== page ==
Lexia Learning® has announced a long-term strategic partnership with researchers from the Florida Center for Reading Research (FCRR) focusing on research and innovation in the area of language and literacy assessment. In 2014, Lexia and FCRR will launch a computer-adaptive, K–12 assessment to provide teachers the instructional strategies necessary to address individual student skill gaps.
The announcement comes amidst ongoing backlash against the amount of time students in America are spending taking assessments. A recent Lexia survey of more than 7,000 educators showed that teachers spend the equivalent of 17 instructional days administering, scoring, recording and analyzing reading assessments. Through collaborative research and development with FCRR, Lexia aims to provide a more time-efficient assessment to help teachers reclaim almost a month of instructional time for teaching.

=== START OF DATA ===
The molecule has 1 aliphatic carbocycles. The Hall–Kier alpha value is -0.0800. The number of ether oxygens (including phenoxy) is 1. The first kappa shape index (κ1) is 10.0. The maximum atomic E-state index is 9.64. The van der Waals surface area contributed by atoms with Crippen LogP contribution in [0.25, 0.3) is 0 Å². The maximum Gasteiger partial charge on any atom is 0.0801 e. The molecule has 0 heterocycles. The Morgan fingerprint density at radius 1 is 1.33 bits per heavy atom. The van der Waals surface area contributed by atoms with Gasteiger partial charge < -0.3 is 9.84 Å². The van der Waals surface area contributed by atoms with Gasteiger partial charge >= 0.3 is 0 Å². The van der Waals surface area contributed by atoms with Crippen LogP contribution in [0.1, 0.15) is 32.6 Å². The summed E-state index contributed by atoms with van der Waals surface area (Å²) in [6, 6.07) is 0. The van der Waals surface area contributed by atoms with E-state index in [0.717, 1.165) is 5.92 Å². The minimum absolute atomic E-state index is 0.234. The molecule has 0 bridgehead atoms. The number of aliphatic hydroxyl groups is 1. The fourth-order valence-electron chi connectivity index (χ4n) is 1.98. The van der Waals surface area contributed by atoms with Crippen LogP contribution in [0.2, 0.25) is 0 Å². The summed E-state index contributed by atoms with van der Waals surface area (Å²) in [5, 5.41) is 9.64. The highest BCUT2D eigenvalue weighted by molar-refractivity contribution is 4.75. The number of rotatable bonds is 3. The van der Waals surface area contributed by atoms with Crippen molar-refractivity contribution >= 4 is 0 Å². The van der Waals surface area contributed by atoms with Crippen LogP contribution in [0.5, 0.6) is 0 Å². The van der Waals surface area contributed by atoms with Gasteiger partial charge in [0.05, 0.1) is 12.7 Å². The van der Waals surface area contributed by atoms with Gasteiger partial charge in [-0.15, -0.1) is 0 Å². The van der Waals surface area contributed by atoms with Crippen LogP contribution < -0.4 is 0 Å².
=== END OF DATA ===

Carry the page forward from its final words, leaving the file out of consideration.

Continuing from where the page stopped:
“Backed by federal grants from the Institute of Educational Sciences (IES) to Florida State University, the new assessments provide precise and efficient estimates of students’ language and reading abilities in grades prekindergarten through 12,” said Dr. Barbara Foorman, author and principal investigator on the grants. Co-authors Dr. Yaacov Petscher and Dr. Chris Schatschneider of FCRR also point out that ”the technology-based assessment will provide an adaptive experience that requires students to respond to fewer test items in order to reach a highly valid and reliable ability score for each student. As a result, the assessment process will become more time-efficient and keep students engaged at the proper level of challenge. “
Schools will use the new Lexia assessment three times per year—in the fall, winter, and spring—with progress monitoring on reading skills available for monthly use. The solution can be used as a universal screener, which will predict to grade-level cut points on norm-referenced reading achievement tests. The Lexia assessment will also provide students with listening or reading comprehension passages and diagnostic tasks that give profiles of their strengths and weaknesses.
Following a limited pilot implementation in fall of 2014, the assessment will be available for state- and district-level implementation in the fall of 2015.
The Florida Center for Reading Research is a multidisciplinary research center at Florida State University that is home to nine tenured and tenure-track faculty members holding joint appointments with the College of Arts & Sciences or College of Education.